Despite Crown Prince Sheikh Salman al-Khalifa’s attempts to encourage the opposition to participate in the 2014 elections by saying that Parliament would discuss five areas of possible reform, the opposition has decided against standing. However, the Crown Prince’s proposal did not guarantee reforms and some critical issues were not addressed. If institutions fail to create space for conflict resolution then tensions will play out in the streets.

The main reason behind the 2011 demonstrations was the failure of the limited reforms after 2001 to satisfy Bahrain’s diverse political constituencies. Since 2011 there have been various failed attempts at dialogue. These talks are tightly controlled by the authorities leading to opposition complaints that they are rigged. This has led to political and social polarisation in Bahrain and increased the risk of further radicalisation of the country’s opposition.

Another issue is Bahraini citizenship; the government has naturalised some 90,000 people since 1999.[1] [2]

Civil society operates under significant restrictions. An elected municipal council of Manama which was established in the 1920s and the Shi’a Ulema Council (a council of Shi’a clerics) were dissolved this year. Many civil society groups and opposition activists are accused of acting as agents for foreign powers, primarily Iran, despite claims from the opposition saying they are driven by national aims and not by a desire to create an Iranian style Islamic nation in Bahrain.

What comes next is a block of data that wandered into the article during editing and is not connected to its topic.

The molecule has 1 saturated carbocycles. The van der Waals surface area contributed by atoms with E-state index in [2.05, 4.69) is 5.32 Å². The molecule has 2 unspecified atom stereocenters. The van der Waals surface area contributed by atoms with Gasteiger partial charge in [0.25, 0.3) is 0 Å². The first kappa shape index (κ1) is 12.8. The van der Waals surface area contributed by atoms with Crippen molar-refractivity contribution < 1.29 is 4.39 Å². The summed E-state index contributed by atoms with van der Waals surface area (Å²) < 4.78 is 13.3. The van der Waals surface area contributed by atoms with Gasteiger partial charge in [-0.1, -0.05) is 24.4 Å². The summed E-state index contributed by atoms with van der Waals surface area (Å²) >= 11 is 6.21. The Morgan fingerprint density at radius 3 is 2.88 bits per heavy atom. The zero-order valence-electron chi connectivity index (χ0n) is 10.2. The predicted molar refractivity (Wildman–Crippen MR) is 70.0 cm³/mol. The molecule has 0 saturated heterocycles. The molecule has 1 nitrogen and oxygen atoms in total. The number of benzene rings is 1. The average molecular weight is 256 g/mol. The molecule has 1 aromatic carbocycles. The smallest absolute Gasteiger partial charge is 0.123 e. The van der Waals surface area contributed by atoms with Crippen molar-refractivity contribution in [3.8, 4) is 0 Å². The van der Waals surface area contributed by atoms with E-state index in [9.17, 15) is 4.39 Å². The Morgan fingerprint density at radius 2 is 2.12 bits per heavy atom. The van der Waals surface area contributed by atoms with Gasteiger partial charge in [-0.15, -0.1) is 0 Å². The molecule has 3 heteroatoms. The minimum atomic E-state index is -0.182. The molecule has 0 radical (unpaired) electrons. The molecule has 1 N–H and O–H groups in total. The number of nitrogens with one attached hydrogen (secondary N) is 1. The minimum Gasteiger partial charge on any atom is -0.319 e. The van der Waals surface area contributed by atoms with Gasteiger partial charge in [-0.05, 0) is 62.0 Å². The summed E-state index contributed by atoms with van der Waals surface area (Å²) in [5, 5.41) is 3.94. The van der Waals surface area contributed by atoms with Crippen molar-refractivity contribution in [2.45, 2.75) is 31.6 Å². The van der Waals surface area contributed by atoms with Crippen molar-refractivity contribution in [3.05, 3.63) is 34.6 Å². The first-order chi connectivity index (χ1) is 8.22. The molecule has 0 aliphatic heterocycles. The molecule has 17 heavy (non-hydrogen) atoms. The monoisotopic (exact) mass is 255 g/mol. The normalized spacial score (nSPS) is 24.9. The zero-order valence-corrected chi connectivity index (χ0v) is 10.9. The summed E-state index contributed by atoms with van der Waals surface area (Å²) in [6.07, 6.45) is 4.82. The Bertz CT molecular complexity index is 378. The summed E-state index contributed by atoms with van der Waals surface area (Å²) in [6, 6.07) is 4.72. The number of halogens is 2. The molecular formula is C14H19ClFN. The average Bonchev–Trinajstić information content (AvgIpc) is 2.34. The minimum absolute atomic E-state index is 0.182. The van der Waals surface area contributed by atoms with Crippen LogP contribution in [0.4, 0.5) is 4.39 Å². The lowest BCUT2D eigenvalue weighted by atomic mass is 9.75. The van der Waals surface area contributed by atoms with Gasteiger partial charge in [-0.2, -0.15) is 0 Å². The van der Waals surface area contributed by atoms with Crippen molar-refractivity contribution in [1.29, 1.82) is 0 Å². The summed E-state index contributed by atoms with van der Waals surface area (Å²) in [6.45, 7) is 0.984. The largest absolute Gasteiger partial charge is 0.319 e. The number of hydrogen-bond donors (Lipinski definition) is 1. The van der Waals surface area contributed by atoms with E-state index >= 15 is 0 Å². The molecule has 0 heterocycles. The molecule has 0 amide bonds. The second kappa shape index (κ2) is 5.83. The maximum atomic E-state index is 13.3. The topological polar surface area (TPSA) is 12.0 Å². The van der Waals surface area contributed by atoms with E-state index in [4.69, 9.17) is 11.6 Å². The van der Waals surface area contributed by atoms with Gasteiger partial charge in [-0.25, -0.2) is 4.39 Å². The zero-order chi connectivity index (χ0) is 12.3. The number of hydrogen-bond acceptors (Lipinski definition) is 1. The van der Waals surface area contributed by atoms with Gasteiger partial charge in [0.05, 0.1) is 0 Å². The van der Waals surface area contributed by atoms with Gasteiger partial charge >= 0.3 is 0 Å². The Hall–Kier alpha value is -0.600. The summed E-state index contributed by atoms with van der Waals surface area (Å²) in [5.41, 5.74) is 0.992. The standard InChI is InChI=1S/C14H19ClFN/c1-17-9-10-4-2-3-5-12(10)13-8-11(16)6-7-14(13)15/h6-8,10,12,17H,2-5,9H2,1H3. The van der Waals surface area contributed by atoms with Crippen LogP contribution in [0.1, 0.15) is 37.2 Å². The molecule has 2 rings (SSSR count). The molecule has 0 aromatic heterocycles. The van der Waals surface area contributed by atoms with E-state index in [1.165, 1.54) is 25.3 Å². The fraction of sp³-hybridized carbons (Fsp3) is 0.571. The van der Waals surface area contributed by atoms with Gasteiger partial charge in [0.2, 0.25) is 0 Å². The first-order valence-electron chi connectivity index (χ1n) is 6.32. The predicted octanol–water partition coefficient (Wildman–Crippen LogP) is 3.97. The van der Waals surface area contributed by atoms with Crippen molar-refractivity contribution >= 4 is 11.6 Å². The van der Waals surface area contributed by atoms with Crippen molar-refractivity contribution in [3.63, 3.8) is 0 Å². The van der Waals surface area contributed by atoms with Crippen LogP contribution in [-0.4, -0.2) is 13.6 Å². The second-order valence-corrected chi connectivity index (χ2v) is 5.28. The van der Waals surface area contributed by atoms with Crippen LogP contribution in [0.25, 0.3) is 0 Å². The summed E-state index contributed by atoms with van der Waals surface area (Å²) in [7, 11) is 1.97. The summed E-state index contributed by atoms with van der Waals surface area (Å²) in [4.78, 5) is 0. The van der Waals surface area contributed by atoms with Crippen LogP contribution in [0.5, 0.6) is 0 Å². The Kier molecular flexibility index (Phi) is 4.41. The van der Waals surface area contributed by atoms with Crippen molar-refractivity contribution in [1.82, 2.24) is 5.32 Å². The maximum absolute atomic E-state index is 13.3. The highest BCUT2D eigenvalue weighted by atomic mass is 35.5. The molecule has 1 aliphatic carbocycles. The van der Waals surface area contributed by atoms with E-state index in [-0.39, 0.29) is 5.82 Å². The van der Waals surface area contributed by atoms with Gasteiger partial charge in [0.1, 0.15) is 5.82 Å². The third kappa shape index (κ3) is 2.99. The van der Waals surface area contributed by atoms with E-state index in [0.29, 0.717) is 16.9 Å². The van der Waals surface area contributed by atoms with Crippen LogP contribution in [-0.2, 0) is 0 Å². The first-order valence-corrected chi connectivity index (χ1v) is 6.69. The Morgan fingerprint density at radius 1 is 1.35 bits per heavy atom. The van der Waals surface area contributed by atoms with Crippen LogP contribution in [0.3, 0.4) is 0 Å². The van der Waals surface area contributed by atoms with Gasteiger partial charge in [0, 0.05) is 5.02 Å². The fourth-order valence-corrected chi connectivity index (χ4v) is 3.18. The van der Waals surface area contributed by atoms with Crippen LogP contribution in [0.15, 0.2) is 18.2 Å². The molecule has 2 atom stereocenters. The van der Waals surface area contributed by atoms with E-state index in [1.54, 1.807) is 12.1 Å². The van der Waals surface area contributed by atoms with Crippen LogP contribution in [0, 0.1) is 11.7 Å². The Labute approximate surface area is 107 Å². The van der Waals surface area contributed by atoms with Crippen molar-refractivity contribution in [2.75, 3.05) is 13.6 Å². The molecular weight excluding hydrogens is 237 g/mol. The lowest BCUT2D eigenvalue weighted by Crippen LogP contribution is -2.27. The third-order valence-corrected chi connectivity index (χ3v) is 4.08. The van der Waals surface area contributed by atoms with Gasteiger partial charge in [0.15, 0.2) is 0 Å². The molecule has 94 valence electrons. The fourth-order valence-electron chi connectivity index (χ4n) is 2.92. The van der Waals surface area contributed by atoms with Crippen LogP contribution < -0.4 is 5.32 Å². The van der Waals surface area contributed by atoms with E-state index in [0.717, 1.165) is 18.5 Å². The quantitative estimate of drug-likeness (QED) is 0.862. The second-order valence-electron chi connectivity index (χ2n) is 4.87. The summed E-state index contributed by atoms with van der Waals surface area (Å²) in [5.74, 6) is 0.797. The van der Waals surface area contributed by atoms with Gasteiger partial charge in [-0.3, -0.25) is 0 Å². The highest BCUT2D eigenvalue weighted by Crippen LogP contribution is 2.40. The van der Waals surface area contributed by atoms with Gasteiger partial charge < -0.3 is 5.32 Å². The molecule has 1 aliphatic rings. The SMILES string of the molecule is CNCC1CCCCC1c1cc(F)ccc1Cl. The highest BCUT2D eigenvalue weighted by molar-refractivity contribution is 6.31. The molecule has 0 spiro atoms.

New laws on ‘insulting the king’ have discouraged the country’s moderate and independent voices from middle class families who feel they have lots to lose from participating in constructive debates for fear of insulting the monarchy.

Between January and August 2014, there were a series of back-channel discussions involving the Crown Prince, the royal court and several opposition groups including al-Wefaq in hopes of avoiding another boycott by al-Wefaq. In September 2014, the Crown Prince announced a new five-point framework for dialogue. These main points were:

  1. Electoral Districts - a commitment to redefining electoral districts to ensure fairer representation and measures to enhance electoral oversight
  2. Legislative Authority – revising the appointment process for the Shura Council and giving parliament the ability to question the prime minister